Don’t Ask—”Am I getting the Best Agency?” Pose a Different Question.
Today, the agency of record is being replaced with the agency du jour …
Today, the agency of record is being replaced with the agency du jour. Media agency reviews are part of the “new normal.”
But do they need to be? More importantly, are they helping?
Of course, there are times when a review is the right thing for the business– especially at a time when the media landscape itself is changing so fundamentally. It is a marketer’s responsibility to ensure that the right resources are in place for their brands. Additionally, many clients today feel angst and mistrust as transparency issues continue to take center stage in top management discussions. Sadly, the notion of the agency as a ‘partner’ has become a quaint idea for many. It’s easy to see why agency reviews have become so pervasive.
Nevertheless, many believe the pitch process has gotten out of control, especially given how the disruption, human energy expenditure and actual cost often taxes an entire operation. This is not only the cost to the agency, which has certainly been well documented and bemoaned, but the cost to the client and the business. Pitches today can span six to twelve months, which certainly interrupts the flow of business in a world that looks for seamless solutions and immediate response. That’s a tremendous distraction from the business of growing the business.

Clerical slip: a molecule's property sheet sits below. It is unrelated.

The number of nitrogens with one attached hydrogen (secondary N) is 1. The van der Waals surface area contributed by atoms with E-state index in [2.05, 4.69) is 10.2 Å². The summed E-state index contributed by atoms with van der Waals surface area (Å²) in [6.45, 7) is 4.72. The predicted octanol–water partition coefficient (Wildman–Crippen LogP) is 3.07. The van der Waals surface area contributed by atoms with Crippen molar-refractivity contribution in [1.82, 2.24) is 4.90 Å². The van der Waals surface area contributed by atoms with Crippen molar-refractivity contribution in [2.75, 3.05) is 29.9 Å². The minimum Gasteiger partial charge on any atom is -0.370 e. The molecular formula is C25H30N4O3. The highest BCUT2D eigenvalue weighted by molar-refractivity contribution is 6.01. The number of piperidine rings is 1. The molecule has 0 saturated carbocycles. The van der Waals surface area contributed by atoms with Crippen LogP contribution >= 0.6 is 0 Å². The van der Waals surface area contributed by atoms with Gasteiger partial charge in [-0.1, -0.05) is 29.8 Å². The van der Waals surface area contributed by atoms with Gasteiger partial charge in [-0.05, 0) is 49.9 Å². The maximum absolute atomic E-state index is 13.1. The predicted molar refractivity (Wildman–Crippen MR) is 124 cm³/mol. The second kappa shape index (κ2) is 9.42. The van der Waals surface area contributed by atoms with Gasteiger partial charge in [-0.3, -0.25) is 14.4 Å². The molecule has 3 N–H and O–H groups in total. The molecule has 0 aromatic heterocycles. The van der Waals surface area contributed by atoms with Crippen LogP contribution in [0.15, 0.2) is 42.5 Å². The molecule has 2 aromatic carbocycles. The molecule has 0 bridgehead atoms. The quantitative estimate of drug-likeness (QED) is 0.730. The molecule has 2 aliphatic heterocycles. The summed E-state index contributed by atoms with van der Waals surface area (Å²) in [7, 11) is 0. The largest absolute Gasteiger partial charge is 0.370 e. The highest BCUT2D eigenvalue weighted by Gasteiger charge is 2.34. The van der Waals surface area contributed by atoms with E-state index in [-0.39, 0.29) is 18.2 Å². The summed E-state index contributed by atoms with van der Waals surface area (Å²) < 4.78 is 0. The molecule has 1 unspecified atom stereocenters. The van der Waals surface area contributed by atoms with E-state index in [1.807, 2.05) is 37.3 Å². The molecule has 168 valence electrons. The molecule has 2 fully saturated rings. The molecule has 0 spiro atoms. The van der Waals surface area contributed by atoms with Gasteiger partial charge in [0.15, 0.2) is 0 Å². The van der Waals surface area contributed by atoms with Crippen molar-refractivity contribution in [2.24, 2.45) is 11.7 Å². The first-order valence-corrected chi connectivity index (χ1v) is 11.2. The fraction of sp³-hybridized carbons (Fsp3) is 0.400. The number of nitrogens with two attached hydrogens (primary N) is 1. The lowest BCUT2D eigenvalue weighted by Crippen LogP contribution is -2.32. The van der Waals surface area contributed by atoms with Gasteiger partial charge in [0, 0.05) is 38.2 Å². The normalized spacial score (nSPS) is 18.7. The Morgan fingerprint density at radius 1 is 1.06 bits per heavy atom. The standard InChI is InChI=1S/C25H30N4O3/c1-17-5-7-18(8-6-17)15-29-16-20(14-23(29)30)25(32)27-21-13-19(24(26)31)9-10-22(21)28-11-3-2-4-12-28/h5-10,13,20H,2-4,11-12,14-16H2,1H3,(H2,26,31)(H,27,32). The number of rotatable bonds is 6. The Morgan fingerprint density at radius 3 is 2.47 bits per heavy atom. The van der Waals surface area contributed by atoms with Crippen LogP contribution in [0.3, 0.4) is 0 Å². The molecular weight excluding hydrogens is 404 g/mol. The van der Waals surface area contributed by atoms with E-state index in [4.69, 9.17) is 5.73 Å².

Changing agencies often discounts the value of continuity at a time when continuous improvement and optimization are key. Optimization is the job in today’s media agency. All those FTEs at the agency aren’t negotiating pricing so much as they’re optimizing outcomes. They are mining data to refine targets and personalize messaging through a process that constantly moves, changes, and tweaks placements to find the higher return. As much as the data itself is prized, the magic lies in how it is interpreted and applied. Surely there is value in that experience. How does one become a learning organization without valuing what’s been learned?”
An enduring agency relationship benefits the advertiser, not just the agency. An enduring relationship doesn’t mean– can’t mean– a stagnant relationship. Maintaining an enduring relationship at optimum performance – getting the agency’s best – requires ongoing attention and discipline, ongoing measurement of performance and ongoing refinement of goals and expectations. Also, both parties need to be able to review the contractual terms regularly and be open to amendments and addenda as required. Terms that made sense only a year ago may not be optimum today.
After decades of working with all the agency groups and nearly every agency brand, I am often asked which agencies are best. I can only say that all of them are capable of work that is outstanding and of work that is unworthy. So maybe the question shouldn’t be: Am I getting the best agency? But rather: Am I getting my agency’s best?“